The bold colours and flawless textures of plastics have been longtime sources of artistic inspiration for Douglas Coupland, one of Canada’s best-known artists and writers. But after confronting his own relationship with plastic on the northern coast of Haida Gwaii, B.C., Coupland saw the material melt from an inspired art form into a tangible concern.
Now, he’s swirled together cigarette butts, water bottles, flip-flops, a picnic cooler, jerry cans and other pieces of trash from the Pacific Ocean in a 50,000-litre tank at the Vancouver Aquarium to create Vortex, an exhibit that confronts visitors with tanks of used garbage placed among scenes and sounds of Haida Gwaii, where much of the material was found.
Here, Coupland speaks about the exhibit, his own relationship with plastics and creating art to inspire change.
On his artistic relationship with plastic
In 1983, I went to art school in Japan and I really bonded with the Japanese industrial colour palette of plastics. It’s a very orthodox set of red, blue, yellow, pink, turquoise, black and white, and I thought it was very cheerful. Then I was in a Tokyo department store in 1999 or 2000 and had this magic moment when all these cleaning products in the aisle started speaking to me. I bought about 150 bottles — bleach, fabric softener, et cetera — and then, back in my hotel room, emptied it all down the toilet. It sort of freaks people out, but then I say, “Let me get this straight. You add dead skin flakes to it, then that would have been okay?” And suddenly everyone realizes that they’re just as complicit. I came back home and racked the bottles up sort of deadpan, as a collection; I just liked the way they looked.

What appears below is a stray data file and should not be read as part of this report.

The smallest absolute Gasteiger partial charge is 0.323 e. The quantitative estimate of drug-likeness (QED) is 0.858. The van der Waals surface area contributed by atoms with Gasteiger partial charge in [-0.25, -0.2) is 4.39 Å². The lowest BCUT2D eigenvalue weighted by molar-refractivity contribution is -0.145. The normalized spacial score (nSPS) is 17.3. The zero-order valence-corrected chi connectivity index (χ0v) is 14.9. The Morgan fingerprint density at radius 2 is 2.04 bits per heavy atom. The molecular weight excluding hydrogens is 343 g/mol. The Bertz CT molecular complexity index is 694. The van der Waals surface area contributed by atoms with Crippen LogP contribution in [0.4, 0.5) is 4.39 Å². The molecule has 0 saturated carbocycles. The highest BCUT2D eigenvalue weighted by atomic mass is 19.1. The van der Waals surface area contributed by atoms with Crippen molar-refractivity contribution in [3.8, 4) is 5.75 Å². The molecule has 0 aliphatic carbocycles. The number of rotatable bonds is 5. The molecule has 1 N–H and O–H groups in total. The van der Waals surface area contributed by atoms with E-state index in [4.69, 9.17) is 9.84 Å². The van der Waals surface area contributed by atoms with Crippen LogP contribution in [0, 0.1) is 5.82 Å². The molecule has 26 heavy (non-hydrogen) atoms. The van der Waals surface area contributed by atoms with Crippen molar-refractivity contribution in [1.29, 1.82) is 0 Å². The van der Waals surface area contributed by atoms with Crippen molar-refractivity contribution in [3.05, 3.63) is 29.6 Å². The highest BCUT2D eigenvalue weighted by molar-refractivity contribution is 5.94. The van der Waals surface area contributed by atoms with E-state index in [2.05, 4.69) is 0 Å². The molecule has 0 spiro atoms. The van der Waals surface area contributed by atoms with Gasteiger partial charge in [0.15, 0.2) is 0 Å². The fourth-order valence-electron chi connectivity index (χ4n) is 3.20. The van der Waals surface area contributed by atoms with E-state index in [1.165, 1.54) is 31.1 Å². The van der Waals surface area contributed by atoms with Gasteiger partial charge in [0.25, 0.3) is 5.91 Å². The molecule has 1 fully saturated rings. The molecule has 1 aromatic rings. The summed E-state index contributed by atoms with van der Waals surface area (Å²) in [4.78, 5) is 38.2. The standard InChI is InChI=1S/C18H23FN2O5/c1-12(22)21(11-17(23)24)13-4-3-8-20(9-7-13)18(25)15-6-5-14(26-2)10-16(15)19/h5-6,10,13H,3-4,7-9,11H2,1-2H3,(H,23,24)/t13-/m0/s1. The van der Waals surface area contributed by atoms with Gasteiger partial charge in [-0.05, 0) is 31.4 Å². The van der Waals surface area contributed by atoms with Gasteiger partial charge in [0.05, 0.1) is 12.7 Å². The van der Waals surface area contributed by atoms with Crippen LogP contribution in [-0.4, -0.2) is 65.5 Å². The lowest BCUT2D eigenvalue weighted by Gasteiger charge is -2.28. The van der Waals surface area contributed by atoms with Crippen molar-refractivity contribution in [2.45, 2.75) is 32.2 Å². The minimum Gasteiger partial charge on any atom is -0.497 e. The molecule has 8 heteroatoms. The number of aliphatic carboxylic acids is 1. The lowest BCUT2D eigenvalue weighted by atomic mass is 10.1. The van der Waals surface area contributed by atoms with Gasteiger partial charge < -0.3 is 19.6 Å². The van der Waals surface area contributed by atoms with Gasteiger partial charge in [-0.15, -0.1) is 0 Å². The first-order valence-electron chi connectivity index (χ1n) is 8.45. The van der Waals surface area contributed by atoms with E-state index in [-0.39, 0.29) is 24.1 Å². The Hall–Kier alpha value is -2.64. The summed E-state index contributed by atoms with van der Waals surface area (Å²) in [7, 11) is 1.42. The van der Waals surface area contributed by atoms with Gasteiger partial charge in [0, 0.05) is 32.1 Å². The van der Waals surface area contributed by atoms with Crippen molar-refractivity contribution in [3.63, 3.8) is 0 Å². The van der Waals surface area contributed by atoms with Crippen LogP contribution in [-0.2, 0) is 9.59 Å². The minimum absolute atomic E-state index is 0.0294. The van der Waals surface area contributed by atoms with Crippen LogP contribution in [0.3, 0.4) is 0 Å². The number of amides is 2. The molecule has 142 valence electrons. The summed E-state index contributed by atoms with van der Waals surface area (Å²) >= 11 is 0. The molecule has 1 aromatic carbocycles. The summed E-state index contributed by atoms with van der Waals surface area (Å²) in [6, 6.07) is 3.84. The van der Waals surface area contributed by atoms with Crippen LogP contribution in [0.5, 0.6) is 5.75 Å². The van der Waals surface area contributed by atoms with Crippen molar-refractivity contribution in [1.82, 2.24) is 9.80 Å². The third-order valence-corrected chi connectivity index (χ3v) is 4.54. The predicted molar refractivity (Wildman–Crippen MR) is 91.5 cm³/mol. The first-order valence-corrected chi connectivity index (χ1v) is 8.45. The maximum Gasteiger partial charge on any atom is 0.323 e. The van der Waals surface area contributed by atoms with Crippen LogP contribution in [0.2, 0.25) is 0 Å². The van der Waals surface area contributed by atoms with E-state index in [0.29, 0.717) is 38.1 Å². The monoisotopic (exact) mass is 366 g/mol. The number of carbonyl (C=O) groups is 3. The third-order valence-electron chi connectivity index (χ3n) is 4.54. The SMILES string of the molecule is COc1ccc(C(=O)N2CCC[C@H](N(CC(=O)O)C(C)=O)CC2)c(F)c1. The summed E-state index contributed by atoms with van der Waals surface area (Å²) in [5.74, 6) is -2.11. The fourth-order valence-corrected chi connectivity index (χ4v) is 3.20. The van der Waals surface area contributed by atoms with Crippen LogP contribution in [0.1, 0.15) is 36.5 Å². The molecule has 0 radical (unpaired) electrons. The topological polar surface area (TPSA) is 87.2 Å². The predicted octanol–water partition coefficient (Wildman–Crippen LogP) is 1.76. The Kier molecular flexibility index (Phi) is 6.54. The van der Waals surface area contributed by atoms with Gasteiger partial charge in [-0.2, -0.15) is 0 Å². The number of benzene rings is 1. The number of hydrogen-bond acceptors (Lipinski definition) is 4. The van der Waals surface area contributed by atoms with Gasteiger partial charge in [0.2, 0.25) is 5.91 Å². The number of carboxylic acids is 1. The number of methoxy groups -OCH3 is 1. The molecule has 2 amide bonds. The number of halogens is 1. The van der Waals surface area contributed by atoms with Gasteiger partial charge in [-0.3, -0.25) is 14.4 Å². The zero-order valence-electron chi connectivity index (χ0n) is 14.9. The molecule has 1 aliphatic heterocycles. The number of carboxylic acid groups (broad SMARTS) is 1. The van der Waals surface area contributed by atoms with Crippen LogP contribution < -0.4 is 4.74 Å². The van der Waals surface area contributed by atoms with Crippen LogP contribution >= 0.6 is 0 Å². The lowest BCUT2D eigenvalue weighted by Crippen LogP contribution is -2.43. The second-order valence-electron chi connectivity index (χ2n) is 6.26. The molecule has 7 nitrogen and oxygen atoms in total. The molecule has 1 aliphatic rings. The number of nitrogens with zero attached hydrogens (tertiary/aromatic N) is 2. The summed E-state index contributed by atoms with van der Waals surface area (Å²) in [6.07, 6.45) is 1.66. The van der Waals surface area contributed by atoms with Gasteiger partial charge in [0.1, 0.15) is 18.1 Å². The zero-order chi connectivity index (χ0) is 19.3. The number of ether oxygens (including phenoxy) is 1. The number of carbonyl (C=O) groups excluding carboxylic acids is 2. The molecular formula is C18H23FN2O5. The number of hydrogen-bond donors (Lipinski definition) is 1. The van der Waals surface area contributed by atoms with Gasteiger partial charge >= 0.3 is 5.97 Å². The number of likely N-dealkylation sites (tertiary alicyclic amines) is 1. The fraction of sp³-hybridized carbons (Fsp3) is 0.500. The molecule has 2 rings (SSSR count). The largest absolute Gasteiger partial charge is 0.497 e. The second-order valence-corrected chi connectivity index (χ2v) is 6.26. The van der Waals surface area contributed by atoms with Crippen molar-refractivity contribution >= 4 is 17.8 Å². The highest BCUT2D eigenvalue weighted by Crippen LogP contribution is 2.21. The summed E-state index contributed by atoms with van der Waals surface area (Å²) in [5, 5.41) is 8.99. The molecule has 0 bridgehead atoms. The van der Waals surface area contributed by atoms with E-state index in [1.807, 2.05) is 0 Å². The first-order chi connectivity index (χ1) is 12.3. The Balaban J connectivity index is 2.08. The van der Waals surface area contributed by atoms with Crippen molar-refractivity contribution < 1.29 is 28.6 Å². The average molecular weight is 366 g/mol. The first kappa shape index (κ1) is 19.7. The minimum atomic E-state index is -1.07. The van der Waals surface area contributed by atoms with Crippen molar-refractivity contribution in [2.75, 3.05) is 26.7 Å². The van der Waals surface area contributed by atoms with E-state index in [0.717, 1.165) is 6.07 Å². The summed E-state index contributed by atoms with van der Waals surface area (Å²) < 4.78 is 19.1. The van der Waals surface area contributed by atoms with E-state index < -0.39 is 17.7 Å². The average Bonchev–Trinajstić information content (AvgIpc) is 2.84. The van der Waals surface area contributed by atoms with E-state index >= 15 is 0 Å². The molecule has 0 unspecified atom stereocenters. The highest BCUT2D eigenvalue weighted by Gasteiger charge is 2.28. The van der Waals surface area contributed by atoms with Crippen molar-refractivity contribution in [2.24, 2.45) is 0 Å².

In 2013, two years after the 2011 Japanese tsunami, I was up on Rose Spit on the northernmost coast of Haida Gwaii. I was just standing there and one of the bottles, the type I bought in Tokyo, washed up at my feet, right in front of me. It was a shocking thing. It felt really supernatural, cosmic, divine; it made me think, “What’s going on here with this stuff?”